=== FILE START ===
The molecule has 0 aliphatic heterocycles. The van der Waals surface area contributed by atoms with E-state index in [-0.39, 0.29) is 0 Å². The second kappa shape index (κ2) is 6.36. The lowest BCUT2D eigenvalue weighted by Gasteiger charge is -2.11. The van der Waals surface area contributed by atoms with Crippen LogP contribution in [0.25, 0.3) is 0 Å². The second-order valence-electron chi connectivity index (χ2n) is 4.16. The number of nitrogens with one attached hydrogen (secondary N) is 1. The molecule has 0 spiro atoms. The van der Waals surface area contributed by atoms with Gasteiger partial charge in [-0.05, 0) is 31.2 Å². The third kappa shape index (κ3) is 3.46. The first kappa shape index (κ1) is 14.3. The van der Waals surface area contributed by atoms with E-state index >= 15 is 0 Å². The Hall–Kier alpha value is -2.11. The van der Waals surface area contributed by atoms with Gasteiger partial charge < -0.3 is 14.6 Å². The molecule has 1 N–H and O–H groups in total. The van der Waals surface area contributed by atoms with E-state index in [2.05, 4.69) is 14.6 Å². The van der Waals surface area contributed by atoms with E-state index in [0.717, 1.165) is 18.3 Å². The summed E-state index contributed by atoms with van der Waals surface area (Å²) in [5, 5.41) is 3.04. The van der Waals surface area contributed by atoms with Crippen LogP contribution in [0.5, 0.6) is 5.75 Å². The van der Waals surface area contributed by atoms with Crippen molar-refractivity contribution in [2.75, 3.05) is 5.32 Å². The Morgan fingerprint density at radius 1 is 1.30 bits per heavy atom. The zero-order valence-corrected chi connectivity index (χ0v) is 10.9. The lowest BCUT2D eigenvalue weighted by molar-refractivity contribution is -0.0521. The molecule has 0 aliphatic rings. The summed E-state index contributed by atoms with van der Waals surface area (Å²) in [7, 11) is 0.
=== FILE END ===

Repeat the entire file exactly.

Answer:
The molecule has 0 aliphatic heterocycles. The van der Waals surface area contributed by atoms with E-state index in [-0.39, 0.29) is 0 Å². The second kappa shape index (κ2) is 6.36. The lowest BCUT2D eigenvalue weighted by Gasteiger charge is -2.11. The van der Waals surface area contributed by atoms with Crippen LogP contribution in [0.25, 0.3) is 0 Å². The second-order valence-electron chi connectivity index (χ2n) is 4.16. The number of nitrogens with one attached hydrogen (secondary N) is 1. The molecule has 0 spiro atoms. The van der Waals surface area contributed by atoms with Gasteiger partial charge in [-0.05, 0) is 31.2 Å². The third kappa shape index (κ3) is 3.46. The first kappa shape index (κ1) is 14.3. The van der Waals surface area contributed by atoms with E-state index >= 15 is 0 Å². The Hall–Kier alpha value is -2.11. The van der Waals surface area contributed by atoms with Gasteiger partial charge < -0.3 is 14.6 Å². The molecule has 1 N–H and O–H groups in total. The van der Waals surface area contributed by atoms with E-state index in [2.05, 4.69) is 14.6 Å². The van der Waals surface area contributed by atoms with E-state index in [0.717, 1.165) is 18.3 Å². The summed E-state index contributed by atoms with van der Waals surface area (Å²) in [5, 5.41) is 3.04. The van der Waals surface area contributed by atoms with Crippen LogP contribution in [0.5, 0.6) is 5.75 Å². The van der Waals surface area contributed by atoms with Crippen molar-refractivity contribution in [2.75, 3.05) is 5.32 Å². The Morgan fingerprint density at radius 1 is 1.30 bits per heavy atom. The zero-order valence-corrected chi connectivity index (χ0v) is 10.9. The lowest BCUT2D eigenvalue weighted by molar-refractivity contribution is -0.0521. The molecule has 0 aliphatic rings. The summed E-state index contributed by atoms with van der Waals surface area (Å²) in [7, 11) is 0.